In the trivia department, did you know that Margaret Sidney, who created the Peppers, lived for a while in a house called the Wayside, which had also been occupied by Nathaniel Hawthorne and, when the house was called The Hillside, Louisa May Alcott?  There must’ve been something in the walls….

UnknownAnyway, speaking of historical fiction, there was a series I absolutely loved.  Written by Manly Wade Wellman, it was about the Revolutionary War in the Carolinas.  The hero, Zach Harper, joined the Colonial cause.  He lived on the South Fork River, which was actually the South Fork of the Catawba River, which we crossed every time we drove to Gastonia to see my grandfather’s siblings.  The first book was Rifles at Ramsour’s Mill.

Aside from Yorktown, history books concentrated mostly on the war in the New England states.  I was thunderstruck to discover, via these books, that there had been battles fought in the Carolina Piedmont.  The series’ second book, Battle for Kings Mountain, spurred my interest in visiting that battlefield.  I still like to go back every few years.

I read the four books in this series over and over, checking them out of our local library.  When the boy got into grade school, I found Rifles at Ramsour’s Mill in the special collection of our main library, the last copy in the system.  I went and read it to see if I still loved it, and I absolutely did.  The dh tracked down a copy for me for Christmas, and I read it to the boy.  We then set about finding the rest of the series.  He enjoyed them all, but without quite my level of fanatical repetition.

Wellman wrote a lot of YA historical fiction.  Only as an adult did I learn that he was also a highly successful science fiction writer.

Unknown-6Finally, a YA series I discovered as an adult sucked me right in and had me devouring them all.  It’s Susan Cooper’s The Dark is Rising.  If you saw the movie adaptation, please know the book is nothing like it.  They changed so much (moving it from England to California, for starters, severing it from its roots in British folklore) that just seeing the trailer convinced me the movie would be too different from the book I loved for me to enjoy it.

On his eleventh birthday, Will Stanton discovers that he is among the last of an ancient race who must fight against the darkness for the light.  He must travel through time to find the six symbols of the light that can bring victory as the darkness threatens his village.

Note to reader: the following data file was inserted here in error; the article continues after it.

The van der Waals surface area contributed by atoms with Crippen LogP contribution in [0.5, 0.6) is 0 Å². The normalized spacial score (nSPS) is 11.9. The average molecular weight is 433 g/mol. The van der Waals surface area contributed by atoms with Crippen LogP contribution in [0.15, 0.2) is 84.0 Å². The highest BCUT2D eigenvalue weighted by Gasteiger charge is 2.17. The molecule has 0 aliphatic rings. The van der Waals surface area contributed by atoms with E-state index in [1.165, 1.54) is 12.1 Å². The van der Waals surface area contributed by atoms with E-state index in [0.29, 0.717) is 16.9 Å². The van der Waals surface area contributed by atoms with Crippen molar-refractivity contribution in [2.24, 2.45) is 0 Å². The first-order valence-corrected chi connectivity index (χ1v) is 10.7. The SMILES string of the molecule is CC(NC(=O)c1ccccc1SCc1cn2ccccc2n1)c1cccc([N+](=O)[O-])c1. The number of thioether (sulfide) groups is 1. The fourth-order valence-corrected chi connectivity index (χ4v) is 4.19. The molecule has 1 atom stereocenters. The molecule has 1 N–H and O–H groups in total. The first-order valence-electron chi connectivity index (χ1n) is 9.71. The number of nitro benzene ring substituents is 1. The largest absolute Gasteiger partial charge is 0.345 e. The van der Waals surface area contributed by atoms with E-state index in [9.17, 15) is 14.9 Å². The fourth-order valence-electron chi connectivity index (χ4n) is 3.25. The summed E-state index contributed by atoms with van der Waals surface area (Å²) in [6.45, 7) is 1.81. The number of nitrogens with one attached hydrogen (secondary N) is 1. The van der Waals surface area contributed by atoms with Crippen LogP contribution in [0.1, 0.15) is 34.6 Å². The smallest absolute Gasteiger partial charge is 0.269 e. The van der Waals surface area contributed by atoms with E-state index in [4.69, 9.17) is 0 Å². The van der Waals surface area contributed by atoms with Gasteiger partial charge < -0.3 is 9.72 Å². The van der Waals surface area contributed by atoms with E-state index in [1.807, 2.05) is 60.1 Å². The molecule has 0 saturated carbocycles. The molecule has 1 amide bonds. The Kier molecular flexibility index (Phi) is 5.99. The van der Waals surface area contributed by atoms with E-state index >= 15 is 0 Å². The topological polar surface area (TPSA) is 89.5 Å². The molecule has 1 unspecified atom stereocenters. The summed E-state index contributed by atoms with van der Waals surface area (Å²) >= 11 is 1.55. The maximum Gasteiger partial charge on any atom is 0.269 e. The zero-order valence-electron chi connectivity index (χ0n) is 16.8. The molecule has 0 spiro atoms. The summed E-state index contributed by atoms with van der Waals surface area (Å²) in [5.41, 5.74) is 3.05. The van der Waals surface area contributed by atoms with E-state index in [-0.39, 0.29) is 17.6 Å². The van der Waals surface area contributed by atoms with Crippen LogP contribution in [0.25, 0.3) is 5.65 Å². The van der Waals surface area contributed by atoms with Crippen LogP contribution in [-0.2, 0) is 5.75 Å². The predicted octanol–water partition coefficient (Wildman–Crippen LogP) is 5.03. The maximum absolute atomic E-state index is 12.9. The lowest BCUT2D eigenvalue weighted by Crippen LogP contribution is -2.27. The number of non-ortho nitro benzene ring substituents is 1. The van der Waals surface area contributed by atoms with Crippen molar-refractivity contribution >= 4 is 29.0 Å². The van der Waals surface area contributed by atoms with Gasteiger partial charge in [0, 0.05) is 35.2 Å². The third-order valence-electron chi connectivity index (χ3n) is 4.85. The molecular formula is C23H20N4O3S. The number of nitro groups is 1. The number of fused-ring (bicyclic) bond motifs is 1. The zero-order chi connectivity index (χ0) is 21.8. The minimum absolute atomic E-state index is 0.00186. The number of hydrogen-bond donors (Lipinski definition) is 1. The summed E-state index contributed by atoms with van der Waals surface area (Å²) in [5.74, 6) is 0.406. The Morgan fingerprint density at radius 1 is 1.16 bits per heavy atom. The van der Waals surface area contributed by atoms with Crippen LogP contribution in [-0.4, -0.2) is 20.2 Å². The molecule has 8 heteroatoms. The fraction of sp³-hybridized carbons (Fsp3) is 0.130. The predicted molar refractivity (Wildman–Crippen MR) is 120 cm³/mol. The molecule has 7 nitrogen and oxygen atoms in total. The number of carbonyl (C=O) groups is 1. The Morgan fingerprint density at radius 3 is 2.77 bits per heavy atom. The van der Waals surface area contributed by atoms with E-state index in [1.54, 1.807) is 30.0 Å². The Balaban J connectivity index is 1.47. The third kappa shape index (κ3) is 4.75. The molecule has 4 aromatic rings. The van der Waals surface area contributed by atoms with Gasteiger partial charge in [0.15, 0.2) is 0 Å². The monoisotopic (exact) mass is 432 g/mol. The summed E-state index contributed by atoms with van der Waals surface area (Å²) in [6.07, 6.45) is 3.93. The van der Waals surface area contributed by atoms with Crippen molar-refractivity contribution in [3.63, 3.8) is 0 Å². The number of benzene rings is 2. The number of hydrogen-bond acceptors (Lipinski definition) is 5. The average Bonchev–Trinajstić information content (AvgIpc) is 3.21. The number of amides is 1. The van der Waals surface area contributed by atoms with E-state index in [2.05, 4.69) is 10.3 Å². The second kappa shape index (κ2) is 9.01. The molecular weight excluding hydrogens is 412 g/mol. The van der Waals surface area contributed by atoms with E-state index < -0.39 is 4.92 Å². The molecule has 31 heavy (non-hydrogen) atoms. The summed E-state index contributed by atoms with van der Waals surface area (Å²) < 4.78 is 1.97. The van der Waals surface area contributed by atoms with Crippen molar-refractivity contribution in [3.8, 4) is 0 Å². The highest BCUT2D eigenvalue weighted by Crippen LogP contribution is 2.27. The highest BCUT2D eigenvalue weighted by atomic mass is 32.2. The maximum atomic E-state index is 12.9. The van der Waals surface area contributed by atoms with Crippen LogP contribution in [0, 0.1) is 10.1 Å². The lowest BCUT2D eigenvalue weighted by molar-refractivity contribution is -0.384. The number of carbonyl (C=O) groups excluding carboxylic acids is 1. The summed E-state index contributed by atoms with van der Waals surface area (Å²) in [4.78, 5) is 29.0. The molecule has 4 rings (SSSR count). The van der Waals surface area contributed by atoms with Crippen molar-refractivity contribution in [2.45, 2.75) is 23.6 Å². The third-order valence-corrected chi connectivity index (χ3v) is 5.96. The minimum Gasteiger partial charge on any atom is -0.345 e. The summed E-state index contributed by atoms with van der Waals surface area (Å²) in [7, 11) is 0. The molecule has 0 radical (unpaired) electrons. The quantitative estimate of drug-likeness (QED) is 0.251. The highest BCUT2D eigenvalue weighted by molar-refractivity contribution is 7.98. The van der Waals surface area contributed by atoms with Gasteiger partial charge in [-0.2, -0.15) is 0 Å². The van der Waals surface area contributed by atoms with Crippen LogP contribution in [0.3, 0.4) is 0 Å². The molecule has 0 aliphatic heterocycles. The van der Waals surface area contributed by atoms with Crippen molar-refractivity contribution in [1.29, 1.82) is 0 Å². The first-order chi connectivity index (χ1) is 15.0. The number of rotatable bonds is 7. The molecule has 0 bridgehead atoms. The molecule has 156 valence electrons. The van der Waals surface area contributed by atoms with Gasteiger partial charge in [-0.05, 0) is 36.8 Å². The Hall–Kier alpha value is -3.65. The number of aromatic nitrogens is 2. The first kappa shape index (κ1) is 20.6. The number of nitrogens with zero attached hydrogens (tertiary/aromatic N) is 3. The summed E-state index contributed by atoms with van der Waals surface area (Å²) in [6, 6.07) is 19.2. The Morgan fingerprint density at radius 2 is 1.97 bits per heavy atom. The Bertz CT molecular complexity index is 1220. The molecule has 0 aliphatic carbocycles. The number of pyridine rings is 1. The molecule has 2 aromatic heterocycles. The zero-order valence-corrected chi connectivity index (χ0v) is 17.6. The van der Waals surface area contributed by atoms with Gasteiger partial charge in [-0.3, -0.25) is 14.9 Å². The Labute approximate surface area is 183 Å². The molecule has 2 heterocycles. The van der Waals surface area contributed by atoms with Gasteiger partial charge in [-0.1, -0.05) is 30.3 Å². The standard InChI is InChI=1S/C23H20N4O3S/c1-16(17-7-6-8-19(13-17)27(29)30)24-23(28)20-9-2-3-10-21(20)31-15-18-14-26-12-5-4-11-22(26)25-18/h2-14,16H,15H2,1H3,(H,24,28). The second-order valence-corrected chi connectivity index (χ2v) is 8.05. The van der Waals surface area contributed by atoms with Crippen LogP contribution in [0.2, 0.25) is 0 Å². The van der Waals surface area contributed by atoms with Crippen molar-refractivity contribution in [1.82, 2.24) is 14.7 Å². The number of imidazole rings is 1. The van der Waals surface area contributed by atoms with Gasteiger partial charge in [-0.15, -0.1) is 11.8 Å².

I was reading The Dark is Rising just before bed one night, and the last sentence of the first chapter sent a chill down my back. I was tempted to call the dh to come walk me back to the bedroom.  Then I remembered I was, you know, supposedly an adult and took myself off to bed.  But I was looking over my shoulder.

The third book in the series (fourth if you count the prequel, Over Sea, Under Stone), The Grey King, won the Newbery medal for 1976.

When the boy was old enough, we read him these books and some of Cooper’s others.  The Boggart was particularly funny.  Going back through books we loved and discovering new ones with him was something we all enjoyed together.

Are any of these books or series favorites of yours?  What books for young readers did you enjoy when you were growing up or discover recently?






  • Helen says:

    Is he staying with me

    Have fun

  • Helen says:

    Hi Nancy

    I must say I loved The Famous Five and The Secret Seven they were favourites of mine and I have just been and bought books for all of my grandchildren for Christmas and I got Hayley the Secret Seven first one I hope she enjoys it as much as me Jayden is a big reader and loves the Diary of a Whimmpey kid books and the first 3 of the Harry Potter books I will let him read the rest during the holidays I must look up some of yourvrecommendations for him

    Have Fun

    • Helen, I’ve never seen the Secret Seven, unfortunately. On my first trip to London with the dh, in the giant maze of bookshelves at Foyle’s, I found a copy of Five Run Away Together. I bought it for when we had kids someday.

      The timing of the Wimpy Kid books was off for us. By the time they appeared, the boy was too old to be interested in them. They sound fun, though.

    • Jo Robertson says:

      Ah, Helen, I read “The Diary of a Whimpy Kid” to my grandchildren Preston and Ellie when they were little. They could read it themselves, but loved to hear the series read aloud.

      Good times!

  • Jane says:

    Hello Nancy,
    I enjoyed reading a few Nancy Drew and Hardy Boys mysteries. I became a huge mystery fan because of those books. I think if the Wimpy Kid books were around when I was a kid I would have liked them.

    • Jane, I also enjoy mysteries. When I look back, I can see traces of my early reading habits in both my reading and my writing. Except for thrillers, which arguably are mysteries on a bigger scale, I can’t think of any type of book I read now that I wasn’t reading by the time I left high school.